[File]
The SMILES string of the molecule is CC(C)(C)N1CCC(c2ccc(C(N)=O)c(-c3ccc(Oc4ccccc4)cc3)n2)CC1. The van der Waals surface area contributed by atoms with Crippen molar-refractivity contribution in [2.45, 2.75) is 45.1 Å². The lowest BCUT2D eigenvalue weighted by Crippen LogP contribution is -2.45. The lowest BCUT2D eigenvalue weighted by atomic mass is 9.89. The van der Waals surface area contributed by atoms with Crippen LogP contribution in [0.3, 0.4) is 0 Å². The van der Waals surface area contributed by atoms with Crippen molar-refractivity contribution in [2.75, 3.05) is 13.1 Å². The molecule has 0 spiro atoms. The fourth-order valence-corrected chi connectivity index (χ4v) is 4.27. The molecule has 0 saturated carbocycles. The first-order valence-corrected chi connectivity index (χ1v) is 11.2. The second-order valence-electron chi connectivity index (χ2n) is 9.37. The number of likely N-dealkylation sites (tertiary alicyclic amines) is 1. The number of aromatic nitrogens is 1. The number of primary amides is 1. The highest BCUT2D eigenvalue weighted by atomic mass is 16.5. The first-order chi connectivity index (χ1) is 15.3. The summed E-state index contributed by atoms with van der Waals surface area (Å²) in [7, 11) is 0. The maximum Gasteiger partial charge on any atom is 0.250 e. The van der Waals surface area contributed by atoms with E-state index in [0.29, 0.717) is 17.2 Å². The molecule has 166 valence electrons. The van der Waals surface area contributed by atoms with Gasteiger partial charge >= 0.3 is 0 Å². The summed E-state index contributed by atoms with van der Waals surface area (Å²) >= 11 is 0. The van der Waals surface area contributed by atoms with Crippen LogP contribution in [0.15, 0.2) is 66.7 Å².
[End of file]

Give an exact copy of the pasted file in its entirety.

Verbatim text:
The SMILES string of the molecule is CC(C)(C)N1CCC(c2ccc(C(N)=O)c(-c3ccc(Oc4ccccc4)cc3)n2)CC1. The van der Waals surface area contributed by atoms with Crippen molar-refractivity contribution in [2.45, 2.75) is 45.1 Å². The lowest BCUT2D eigenvalue weighted by Crippen LogP contribution is -2.45. The lowest BCUT2D eigenvalue weighted by atomic mass is 9.89. The van der Waals surface area contributed by atoms with Crippen LogP contribution in [0.3, 0.4) is 0 Å². The van der Waals surface area contributed by atoms with Crippen molar-refractivity contribution in [2.75, 3.05) is 13.1 Å². The molecule has 0 spiro atoms. The fourth-order valence-corrected chi connectivity index (χ4v) is 4.27. The molecule has 0 saturated carbocycles. The first-order valence-corrected chi connectivity index (χ1v) is 11.2. The second-order valence-electron chi connectivity index (χ2n) is 9.37. The number of likely N-dealkylation sites (tertiary alicyclic amines) is 1. The number of aromatic nitrogens is 1. The number of primary amides is 1. The highest BCUT2D eigenvalue weighted by atomic mass is 16.5. The first-order chi connectivity index (χ1) is 15.3. The summed E-state index contributed by atoms with van der Waals surface area (Å²) in [7, 11) is 0. The maximum Gasteiger partial charge on any atom is 0.250 e. The van der Waals surface area contributed by atoms with E-state index in [0.29, 0.717) is 17.2 Å². The molecule has 166 valence electrons. The van der Waals surface area contributed by atoms with Gasteiger partial charge >= 0.3 is 0 Å². The summed E-state index contributed by atoms with van der Waals surface area (Å²) >= 11 is 0. The van der Waals surface area contributed by atoms with Crippen LogP contribution in [0.15, 0.2) is 66.7 Å².